Planting species-diverse mixes of native trees

The more biodiverse an ecosystem, the quicker it tends to bounce back after a threat. With this in mind, American Forests plants a diverse collection of native trees suited to the environment of each site. We also carefully observe planting sites to see which species are naturally regenerating. We then use these observations to inform which types of trees we plant.

Moving trees to where they’ll survive in the future

California’s climate is changing rapidly. In coming decades, many of the state’s forests will be too hot and dry for the tree species that currently grow there. As appropriate, American Forests uses species from warmer, lower-lying areas and plants them in higher-altitude sites. This pioneering tactic, called “assisted migration,” helps forests adjust to climate change quicker than they can on their own.

Removing and controlling underbrush that competes with seedlings

We don’t just plant trees. We care for them too. Controlled burns are an important way to foster the growth of healthy forests after tree planting is complete. Forest managers set low-intensity fires that clear away flammable underbrush and weed out weak seedlings. This helps to prevent severe wildfires in the future.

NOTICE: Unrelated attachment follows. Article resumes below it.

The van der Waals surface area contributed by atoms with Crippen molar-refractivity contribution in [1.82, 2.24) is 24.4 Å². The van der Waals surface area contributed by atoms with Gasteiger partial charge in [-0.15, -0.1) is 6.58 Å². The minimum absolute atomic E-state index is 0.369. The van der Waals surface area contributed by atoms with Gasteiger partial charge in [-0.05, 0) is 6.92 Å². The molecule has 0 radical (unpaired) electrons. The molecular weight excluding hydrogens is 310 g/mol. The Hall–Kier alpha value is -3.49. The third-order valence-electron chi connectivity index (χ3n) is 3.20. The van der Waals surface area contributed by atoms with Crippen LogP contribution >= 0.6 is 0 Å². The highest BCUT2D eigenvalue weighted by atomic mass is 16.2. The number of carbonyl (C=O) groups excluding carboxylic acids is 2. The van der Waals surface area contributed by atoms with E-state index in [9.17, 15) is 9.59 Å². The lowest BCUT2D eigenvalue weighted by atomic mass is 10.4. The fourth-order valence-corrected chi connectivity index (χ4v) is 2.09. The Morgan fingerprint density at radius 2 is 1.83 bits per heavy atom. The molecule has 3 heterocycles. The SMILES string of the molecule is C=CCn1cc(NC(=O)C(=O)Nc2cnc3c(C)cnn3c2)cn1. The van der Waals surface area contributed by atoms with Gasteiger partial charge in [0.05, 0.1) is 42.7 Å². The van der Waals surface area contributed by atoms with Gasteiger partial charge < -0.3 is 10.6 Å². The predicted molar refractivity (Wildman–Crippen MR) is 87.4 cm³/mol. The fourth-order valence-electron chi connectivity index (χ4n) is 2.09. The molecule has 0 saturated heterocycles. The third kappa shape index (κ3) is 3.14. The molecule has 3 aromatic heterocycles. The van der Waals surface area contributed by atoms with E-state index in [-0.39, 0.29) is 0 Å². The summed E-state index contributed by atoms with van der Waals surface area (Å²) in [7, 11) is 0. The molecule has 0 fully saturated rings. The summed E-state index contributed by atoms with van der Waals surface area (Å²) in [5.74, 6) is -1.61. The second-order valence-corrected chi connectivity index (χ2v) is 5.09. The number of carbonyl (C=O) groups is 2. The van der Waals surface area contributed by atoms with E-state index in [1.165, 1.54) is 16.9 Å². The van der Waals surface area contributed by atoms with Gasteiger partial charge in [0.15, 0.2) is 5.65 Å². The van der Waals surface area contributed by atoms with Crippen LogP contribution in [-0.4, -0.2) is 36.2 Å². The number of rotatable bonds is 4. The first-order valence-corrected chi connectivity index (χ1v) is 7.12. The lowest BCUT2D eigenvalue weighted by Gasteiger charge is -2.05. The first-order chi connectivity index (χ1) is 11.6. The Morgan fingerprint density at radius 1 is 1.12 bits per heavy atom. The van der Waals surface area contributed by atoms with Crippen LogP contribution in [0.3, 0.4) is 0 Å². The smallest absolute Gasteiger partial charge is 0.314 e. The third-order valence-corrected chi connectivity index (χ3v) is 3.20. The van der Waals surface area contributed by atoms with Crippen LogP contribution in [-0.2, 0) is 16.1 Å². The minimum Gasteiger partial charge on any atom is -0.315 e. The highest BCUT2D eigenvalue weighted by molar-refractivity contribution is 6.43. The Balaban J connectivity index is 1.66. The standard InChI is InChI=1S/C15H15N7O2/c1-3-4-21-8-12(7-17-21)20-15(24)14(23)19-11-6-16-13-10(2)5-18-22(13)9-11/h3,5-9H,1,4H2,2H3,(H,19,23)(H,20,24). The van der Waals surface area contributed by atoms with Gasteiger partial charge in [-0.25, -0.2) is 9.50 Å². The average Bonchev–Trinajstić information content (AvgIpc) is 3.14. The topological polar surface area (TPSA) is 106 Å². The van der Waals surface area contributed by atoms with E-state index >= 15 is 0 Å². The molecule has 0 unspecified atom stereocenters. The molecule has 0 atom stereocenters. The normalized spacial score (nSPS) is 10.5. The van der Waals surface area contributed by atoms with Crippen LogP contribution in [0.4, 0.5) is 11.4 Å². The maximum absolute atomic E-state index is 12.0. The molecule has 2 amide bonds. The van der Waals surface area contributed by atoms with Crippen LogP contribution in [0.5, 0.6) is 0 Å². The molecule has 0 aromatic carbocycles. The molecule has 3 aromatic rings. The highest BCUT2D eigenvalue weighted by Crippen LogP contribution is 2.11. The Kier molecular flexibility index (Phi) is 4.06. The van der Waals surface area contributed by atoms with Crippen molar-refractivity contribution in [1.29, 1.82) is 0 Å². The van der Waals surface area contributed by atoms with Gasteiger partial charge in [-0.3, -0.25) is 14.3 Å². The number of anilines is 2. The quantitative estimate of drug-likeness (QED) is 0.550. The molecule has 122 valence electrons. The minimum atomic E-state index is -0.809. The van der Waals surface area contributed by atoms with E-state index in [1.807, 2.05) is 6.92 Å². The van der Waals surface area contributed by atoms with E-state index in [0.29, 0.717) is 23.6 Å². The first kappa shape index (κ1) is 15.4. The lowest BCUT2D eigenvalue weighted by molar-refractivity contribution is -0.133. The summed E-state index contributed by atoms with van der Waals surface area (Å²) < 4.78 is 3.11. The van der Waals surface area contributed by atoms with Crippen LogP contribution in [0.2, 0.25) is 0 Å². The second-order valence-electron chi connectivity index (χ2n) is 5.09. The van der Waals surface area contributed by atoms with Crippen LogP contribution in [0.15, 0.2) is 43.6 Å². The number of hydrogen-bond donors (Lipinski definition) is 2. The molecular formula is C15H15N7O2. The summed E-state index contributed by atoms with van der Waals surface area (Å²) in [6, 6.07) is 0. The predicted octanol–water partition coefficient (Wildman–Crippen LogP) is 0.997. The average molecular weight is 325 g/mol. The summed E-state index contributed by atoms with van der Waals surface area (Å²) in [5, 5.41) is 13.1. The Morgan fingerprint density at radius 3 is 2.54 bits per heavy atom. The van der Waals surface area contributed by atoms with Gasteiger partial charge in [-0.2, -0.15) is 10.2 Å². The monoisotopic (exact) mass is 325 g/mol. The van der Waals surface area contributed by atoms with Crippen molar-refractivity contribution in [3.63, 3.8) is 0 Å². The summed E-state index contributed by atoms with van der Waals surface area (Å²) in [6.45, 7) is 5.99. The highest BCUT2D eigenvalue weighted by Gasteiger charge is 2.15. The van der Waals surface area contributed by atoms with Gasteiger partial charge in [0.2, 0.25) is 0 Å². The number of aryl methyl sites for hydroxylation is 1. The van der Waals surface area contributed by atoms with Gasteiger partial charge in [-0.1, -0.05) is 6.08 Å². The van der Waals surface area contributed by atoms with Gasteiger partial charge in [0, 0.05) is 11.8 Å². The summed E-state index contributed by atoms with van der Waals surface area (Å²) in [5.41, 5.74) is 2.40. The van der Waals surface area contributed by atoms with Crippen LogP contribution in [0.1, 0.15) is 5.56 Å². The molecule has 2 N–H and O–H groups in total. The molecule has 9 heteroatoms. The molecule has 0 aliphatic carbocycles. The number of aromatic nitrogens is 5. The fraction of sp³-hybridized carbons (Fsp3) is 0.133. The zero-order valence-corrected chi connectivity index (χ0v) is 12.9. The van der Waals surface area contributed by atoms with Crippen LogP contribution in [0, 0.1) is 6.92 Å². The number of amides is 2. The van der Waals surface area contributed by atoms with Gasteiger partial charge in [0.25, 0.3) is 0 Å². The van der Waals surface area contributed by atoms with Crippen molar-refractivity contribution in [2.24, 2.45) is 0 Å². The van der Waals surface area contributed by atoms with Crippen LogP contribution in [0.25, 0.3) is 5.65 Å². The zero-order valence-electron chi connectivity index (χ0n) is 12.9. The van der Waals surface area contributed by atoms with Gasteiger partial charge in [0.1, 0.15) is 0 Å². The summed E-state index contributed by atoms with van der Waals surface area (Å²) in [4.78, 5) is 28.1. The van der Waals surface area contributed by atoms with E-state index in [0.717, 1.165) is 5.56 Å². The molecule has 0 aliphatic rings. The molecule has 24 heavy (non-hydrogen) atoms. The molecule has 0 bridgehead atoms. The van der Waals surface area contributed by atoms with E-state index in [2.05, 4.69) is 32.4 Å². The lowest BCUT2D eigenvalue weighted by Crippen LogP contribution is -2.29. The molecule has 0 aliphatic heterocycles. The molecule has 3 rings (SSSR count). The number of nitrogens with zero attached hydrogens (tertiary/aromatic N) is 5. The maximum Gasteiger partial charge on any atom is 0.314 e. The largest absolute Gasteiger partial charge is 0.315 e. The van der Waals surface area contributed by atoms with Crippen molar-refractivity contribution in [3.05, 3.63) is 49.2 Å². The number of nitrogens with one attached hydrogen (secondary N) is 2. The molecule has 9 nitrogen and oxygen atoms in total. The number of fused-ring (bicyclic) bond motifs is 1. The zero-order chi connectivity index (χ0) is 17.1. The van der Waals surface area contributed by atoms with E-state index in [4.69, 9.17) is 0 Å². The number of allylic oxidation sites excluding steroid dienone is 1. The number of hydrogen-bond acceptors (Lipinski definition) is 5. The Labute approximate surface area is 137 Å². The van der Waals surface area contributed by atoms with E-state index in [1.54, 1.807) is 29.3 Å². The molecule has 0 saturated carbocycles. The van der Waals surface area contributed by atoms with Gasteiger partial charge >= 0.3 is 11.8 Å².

We work with local partners to create and implement reforestation plans that protect forests in a changing climate

We work with governments, companies, nonprofit organizations and others on projects to restore and responsibly manage forests. Over the last 30 years, we’ve worked with local partners on over 145 reforestation projects across the state.

In the San Bernardino mountains, for example, we collaborate with landowners, California’s fire protection agency and the Mojave Desert Resource Conservation District to create and implement climate-informed reforestation plans. In and around the towns of Paradise and Concow, which were burned in the 2018 Camp Fire, we work on reforestation projects with the Bureau of Land Management, the Butte County Fire Safe Council and the Butte County Resource Conservation District on both public and private lands.

Planting crews in the bur

Planting crews in the burn scar of the Camp Fire. Photo credit: Austin Rempel / American Forests

We convene strategic conversations to accelerate the pace and scale of forest restoration